The best known and most requested dishes of Lika and Gacka are still cabbage and meat, Lika halves of potatoes »pole« with bacon, polenta and sour milk, Lika lamb, grilled or smoked trout and apple strudel. Traditional dishes of Lika and Gacka are characterized by the changing seasons. The winter diet is mainly based on potato halves with dried meat, cooked sauerkraut and smoked meat and fried cabbage with polenta. In winter they eat mostly meat and dried fruit because the inhabitants of Lika kept food from spoiling with smoking and drying naturally.

Spring was the worst season for residents of this area because, due to the long winter, vegetables were planted later and attics were emptied, there was a little dried meat and it was kept only for meals after hard labour. The spring diet was dominated by pasta and dishes with less fat, cabbage, potatoes, soups, poultry, cheese and other dairy products. The most common dishes are spring »roux« soup, macaroni and cheese, beans and cabbage, potatoes, or barley, domestic chicken soup, meat and gravy of domestic onions and sour radicchio: young dandelion leaves and boiled potatoes, topped with buttermilk.

Foods that were eaten during the summer months were light with plenty of fruits and vegetables, with lamb or poultry for meat dishes. The first vegetables to ripen in Lika in early summer were green onions, lettuce, and sorrel leaves and nettles. Vegetables are prepared in various ways, mostly in the form of stews or cooked with potatoes or eggs. Meat was mainly prepared as paprikash with potatoes, cabbage and green beans. People of Lika have always been specialists in medicinal and aromatic plants, and have gathered a variety of fruits and leaves in the summer, which were dried and prepared for winter.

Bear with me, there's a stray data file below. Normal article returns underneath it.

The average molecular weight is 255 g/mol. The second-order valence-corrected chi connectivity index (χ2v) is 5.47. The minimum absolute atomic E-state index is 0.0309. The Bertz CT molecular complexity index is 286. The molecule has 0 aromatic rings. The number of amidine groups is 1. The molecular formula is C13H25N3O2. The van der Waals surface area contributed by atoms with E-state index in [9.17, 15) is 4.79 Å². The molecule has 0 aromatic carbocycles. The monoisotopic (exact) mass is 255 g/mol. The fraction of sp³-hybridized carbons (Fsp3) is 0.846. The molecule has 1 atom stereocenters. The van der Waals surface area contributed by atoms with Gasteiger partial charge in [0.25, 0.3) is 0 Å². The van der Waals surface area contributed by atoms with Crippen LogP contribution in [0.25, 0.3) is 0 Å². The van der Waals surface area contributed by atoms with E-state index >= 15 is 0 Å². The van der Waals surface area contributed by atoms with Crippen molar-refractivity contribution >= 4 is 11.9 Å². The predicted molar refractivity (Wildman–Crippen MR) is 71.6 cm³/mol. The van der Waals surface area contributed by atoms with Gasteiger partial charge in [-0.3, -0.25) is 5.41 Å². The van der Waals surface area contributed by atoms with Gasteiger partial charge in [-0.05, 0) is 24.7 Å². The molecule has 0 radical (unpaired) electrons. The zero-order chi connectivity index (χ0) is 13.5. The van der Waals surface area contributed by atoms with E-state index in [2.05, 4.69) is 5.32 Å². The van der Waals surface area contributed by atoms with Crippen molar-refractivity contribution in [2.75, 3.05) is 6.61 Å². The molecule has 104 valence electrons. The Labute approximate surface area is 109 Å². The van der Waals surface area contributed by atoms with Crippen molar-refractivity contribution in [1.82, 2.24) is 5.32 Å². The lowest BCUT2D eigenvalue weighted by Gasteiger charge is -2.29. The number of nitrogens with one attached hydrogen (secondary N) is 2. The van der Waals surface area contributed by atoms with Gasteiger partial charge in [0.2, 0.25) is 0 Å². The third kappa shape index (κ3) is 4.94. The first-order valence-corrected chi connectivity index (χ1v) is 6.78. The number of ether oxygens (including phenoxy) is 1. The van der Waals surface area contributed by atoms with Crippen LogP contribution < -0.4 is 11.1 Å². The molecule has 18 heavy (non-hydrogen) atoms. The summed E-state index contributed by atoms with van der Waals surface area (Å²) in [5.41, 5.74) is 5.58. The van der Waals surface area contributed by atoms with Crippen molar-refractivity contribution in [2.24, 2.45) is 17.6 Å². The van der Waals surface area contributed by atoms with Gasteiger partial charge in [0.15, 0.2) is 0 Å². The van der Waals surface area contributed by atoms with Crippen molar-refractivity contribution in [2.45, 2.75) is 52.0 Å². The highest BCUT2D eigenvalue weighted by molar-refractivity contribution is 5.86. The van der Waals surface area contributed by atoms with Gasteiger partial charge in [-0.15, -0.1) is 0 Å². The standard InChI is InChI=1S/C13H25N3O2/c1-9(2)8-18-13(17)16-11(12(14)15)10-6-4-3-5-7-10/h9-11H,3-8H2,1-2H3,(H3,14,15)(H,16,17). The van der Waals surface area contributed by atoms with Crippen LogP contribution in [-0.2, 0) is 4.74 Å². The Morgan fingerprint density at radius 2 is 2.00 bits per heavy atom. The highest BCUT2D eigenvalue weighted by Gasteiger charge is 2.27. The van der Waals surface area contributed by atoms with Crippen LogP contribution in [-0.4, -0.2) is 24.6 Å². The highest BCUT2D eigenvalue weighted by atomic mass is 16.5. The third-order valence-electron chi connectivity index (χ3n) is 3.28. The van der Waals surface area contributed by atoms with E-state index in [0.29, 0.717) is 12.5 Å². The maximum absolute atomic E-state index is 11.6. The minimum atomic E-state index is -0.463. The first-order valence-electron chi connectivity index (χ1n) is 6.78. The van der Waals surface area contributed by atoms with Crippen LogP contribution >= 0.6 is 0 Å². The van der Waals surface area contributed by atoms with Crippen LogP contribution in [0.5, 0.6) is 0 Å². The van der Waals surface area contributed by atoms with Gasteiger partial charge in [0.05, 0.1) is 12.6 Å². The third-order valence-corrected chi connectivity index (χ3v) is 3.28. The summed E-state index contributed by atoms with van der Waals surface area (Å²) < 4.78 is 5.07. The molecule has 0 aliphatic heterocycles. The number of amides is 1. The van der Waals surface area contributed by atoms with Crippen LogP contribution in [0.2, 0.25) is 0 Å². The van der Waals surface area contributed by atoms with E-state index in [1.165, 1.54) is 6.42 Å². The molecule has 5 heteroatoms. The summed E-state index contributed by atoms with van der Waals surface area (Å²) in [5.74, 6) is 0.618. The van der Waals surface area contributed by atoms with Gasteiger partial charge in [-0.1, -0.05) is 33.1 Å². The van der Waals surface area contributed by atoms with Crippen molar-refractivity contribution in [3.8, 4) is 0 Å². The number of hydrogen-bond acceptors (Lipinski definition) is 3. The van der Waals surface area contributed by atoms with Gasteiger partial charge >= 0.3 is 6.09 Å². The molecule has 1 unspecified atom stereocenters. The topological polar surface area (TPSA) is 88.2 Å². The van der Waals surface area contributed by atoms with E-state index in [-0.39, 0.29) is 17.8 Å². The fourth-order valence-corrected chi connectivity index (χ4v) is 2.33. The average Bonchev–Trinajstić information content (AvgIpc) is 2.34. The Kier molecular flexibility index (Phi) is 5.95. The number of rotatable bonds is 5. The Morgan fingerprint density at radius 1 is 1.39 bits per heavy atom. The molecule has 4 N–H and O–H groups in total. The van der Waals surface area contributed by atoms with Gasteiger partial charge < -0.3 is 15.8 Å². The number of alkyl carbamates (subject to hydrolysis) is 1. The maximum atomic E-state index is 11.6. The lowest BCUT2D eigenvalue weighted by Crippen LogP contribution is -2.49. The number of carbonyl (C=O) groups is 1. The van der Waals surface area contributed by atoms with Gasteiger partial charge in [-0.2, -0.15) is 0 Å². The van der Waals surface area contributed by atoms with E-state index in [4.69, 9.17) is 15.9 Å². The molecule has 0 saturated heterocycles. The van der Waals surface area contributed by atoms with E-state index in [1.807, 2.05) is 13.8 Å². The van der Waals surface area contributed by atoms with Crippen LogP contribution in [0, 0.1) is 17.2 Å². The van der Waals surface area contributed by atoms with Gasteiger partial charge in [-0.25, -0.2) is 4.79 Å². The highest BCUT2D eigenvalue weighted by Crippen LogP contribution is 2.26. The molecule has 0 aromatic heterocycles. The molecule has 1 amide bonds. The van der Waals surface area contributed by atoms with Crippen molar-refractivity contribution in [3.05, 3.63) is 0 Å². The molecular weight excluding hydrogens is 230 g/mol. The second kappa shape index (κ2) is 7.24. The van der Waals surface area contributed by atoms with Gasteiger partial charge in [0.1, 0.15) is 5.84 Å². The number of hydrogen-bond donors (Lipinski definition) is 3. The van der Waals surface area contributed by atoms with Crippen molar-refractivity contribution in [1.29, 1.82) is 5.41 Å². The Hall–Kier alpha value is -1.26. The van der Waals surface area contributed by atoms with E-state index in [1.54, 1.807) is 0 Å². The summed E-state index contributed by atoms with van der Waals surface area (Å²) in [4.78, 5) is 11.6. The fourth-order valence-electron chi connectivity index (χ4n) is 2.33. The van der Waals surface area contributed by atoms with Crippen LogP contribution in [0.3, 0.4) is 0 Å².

Autumn food was rich in grains, fruits and vegetables. In addition to paprikash and goulash, the majority of food was conserved for the winter. Grain was sorted and stored in ambars (wooden chests), fruits were dried, jams were baked, legumes and root vegetables were conserved for winter. In the fall, mutton with young cabbage was mostly prepared. Characteristic autumn meals are bravina, sheep meat cooked with young potatoes and cabbage, and plum dumplings. Some dishes are prepared throughout the year, such as masnica, typical cake of Gacka Valley, polenta or pasta with cheese and cabbage, both fresh and sauerkraut.

Lika is famous for its rakija (brandy) but also beer, and Otočac once had one of the earliest breweries in the region.

Find out more about Otočac and the destinations in Gacka by visiting the webpage of Tourist Office of Town of Otočac:

Turistička zajednica Grada Otočca Kralja Zvonimira 17, 53220 Otočac Fax: +385 (0)53 – 771 603 Tel: +385 (0)53 – 771 603 Email: Webpage:

The Tourist Office of Otočac kindly provided us with accommodation in the Hotel Zvonimir. Part of the text is used from the Traditional Craft Centre.